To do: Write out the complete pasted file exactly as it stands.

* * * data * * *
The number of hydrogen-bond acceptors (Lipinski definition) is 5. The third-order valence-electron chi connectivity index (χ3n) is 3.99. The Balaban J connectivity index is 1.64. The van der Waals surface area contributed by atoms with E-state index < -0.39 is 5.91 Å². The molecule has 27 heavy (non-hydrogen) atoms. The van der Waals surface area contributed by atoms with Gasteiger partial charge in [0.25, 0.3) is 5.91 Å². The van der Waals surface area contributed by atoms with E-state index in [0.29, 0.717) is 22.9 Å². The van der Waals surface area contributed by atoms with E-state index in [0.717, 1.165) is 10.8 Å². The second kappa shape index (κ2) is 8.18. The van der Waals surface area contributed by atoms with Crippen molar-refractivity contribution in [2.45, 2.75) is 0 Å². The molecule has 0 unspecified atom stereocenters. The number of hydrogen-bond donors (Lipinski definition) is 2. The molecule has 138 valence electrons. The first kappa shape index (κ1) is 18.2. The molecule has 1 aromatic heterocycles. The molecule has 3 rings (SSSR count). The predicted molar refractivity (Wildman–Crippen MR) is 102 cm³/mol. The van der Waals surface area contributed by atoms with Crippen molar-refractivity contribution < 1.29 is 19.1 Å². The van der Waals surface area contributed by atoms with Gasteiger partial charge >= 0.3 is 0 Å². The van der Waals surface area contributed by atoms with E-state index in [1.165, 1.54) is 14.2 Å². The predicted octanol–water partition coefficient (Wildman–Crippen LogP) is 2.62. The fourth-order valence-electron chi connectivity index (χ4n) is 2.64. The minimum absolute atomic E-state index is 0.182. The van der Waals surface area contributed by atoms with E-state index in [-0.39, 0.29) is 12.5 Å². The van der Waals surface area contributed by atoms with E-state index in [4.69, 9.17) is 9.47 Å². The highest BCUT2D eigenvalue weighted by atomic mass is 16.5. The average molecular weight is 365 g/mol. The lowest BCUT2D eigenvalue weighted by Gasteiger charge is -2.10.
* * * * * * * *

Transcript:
The number of hydrogen-bond acceptors (Lipinski definition) is 5. The third-order valence-electron chi connectivity index (χ3n) is 3.99. The Balaban J connectivity index is 1.64. The van der Waals surface area contributed by atoms with E-state index < -0.39 is 5.91 Å². The molecule has 27 heavy (non-hydrogen) atoms. The van der Waals surface area contributed by atoms with Gasteiger partial charge in [0.25, 0.3) is 5.91 Å². The van der Waals surface area contributed by atoms with E-state index in [0.29, 0.717) is 22.9 Å². The van der Waals surface area contributed by atoms with E-state index in [0.717, 1.165) is 10.8 Å². The second kappa shape index (κ2) is 8.18. The van der Waals surface area contributed by atoms with Crippen molar-refractivity contribution in [2.45, 2.75) is 0 Å². The molecule has 0 unspecified atom stereocenters. The number of hydrogen-bond donors (Lipinski definition) is 2. The molecule has 138 valence electrons. The first kappa shape index (κ1) is 18.2. The molecule has 1 aromatic heterocycles. The molecule has 3 rings (SSSR count). The predicted molar refractivity (Wildman–Crippen MR) is 102 cm³/mol. The van der Waals surface area contributed by atoms with Crippen molar-refractivity contribution < 1.29 is 19.1 Å². The van der Waals surface area contributed by atoms with Gasteiger partial charge >= 0.3 is 0 Å². The van der Waals surface area contributed by atoms with E-state index in [1.165, 1.54) is 14.2 Å². The predicted octanol–water partition coefficient (Wildman–Crippen LogP) is 2.62. The fourth-order valence-electron chi connectivity index (χ4n) is 2.64. The minimum absolute atomic E-state index is 0.182. The van der Waals surface area contributed by atoms with E-state index in [-0.39, 0.29) is 12.5 Å². The van der Waals surface area contributed by atoms with E-state index in [4.69, 9.17) is 9.47 Å². The highest BCUT2D eigenvalue weighted by atomic mass is 16.5. The average molecular weight is 365 g/mol. The lowest BCUT2D eigenvalue weighted by Gasteiger charge is -2.10.